Jerry ran his hand over his face.  “Won’t be the first time.”

“It might be the last,” said Lilly.  “I get the feeling that she has someone else in her sights.”

“I better go back,” he said.  “The school will have to get someone else to finish the semester.”

“The kids won’t like that,” said Lilly, smiling.  “No more practicing on each other.”

“True,” said Jerry.  “But they’ll just have to deal with it.”

Once outside James looked at Lilly and said, “Love seems to be messy no matter where it’s happening.”

Lilly nodded.  “Tell me about it.”

“I hope she finds a way to set up a meting.”

“So do I.”

“I wonder what will happen if we all refuse to fight?” said James.

“I don’t know but I want to be there to find out,” she said smiling.  “I think it would be fantastic to stick it to the universe.”

“So do I,” he laughed.  “Let’s see if the toys can trip up the universe.”

“That’s the attitude a champion has, James.  It’s kind of scary to think that the universe might have a temper tantrum.”

“Maybe.”

“No.  It is,” she said, throwing her arm over his shoulder.  “Trust me.”

“Uh, no.  I’m never trusting you again,” he snickered.  “Not after last time.”

“I can understand that,” she said.  “Let’s get something to eat.”

“Okay.”

“We can talk about your thing for Heather.”

“No.  No we can’t.”

“Aw, come on, James.  What is it about her you love?”

“I don’t know,” he sighed.  “It’s too stupid to even talk about. Your sister is mean and horrible.”

“Is that what you like about her?”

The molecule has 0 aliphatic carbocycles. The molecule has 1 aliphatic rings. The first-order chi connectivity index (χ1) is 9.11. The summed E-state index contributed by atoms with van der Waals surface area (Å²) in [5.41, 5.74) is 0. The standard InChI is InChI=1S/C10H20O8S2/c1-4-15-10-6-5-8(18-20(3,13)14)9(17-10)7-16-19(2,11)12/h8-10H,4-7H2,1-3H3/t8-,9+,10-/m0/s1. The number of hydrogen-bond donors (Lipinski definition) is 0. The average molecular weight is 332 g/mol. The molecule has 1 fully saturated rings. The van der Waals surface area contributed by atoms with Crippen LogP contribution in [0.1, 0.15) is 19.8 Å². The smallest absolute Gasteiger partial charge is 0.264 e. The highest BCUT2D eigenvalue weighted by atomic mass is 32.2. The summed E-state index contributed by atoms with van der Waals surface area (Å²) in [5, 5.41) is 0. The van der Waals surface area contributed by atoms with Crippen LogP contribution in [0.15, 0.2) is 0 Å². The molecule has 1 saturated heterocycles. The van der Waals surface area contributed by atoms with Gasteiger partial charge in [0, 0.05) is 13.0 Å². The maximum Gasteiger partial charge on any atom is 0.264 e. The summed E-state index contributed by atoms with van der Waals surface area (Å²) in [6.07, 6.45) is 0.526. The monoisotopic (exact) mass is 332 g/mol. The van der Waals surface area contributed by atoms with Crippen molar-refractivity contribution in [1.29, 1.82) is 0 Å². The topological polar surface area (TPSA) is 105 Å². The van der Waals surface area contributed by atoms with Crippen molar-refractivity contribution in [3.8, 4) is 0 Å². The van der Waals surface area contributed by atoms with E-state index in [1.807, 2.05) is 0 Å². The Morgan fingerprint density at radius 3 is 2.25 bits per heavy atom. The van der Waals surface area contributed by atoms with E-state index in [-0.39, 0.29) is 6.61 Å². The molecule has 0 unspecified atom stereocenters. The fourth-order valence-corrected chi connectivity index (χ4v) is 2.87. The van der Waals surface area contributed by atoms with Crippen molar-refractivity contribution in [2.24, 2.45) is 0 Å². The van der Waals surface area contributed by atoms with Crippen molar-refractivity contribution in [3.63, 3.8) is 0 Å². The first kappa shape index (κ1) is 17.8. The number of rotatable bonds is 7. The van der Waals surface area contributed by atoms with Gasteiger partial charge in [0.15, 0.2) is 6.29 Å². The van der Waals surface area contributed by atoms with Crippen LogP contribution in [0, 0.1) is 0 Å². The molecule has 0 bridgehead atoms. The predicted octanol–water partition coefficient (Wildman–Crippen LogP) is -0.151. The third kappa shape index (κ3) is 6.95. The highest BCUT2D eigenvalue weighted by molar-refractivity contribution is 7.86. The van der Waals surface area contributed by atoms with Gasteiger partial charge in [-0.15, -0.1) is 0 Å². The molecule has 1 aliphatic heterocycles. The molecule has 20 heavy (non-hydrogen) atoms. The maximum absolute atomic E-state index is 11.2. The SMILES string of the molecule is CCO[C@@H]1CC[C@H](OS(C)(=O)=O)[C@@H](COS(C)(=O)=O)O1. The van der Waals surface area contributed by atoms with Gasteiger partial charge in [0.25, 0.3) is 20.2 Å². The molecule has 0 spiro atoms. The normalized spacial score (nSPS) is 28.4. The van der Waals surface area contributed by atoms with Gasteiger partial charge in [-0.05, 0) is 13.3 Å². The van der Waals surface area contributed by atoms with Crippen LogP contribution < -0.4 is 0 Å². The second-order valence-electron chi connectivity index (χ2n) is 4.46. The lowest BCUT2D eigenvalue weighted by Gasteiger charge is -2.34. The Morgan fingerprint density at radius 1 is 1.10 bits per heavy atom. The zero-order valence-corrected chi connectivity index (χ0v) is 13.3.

“I just think there’s more to her than that?”

“Like what?”

“No idea.”

“Love is strange, don’t you think?”

“More like insane,” said James, smiling at her.  “Even I know that my feelings for her are crazy and that I’m walking into a den of hungry bears who are just waking up from hibernation.”

“And?”

“We’re going out next weekend, if we’re still alive.”

“HAHAHAHAHAHAHAHAHAHA.”

“It’s not that funny,” he said, laughing.

“Then you’re not paying attention,” cried Lilly.

“Just keep walking.”

 

 

Annie…Short story…20

The cats were restless.  The hen was walking back and forth, pecking at everything.  Tension was in the air and there was a feeling of impending…something…in the air.

“Are you ready?” demanded Annie.  “Tinsel wants us there on time.”

“Yes.  I’m ready,” said Clark, pulling a tee shirt over his head.  “What is your problem?  We have plenty of time.”

Annie thought for a minute, then said.  “You’re right.  It must be more of that 18th birthday thing and happy birthday, by the way.”

“You too,” he said, handing her a small box.

“What’s this?” she asked.

“Seriously?”

“I didn’t know we were exchanging gifts.  I can’t accept this.”

“You better accept it,” he said, shoving the box at her.  “You can get me the book I’ve been wanting.  We can go to the bookstore tomorrow.  Okay?”

“Okay,” said Annie, tearing at the paper.  “Uh, it’s beautiful.”

“You like it?”

“I love it,” she whispered.  I don’t know that I’ve ever gotten a real present before, not like this, I mean.”

“It has your initial on it and there’s a cat on the inside.”

Annie slipped the ring onto her finger and then threw herself into Clarks arms.  He started laughing.  “Now I know you like it,” he snickered.

“You can choose two books tomorrow.”

“Thank you.  I know exactly which ones I want.”

“Ready?” asked Lucifer.

“Yes,” they said, at the same time.

Tinsel’s shop was in a rundown neighborhood.  There was litter everywhere and people were sleeping in doorways and sprawled out on the sidewalks.  Some of the street lights were out, broken, or they just had their bulbs stolen, but the lights in Tinsel’s windows lit up everything around it.  A fairy bell rang as they opened the door.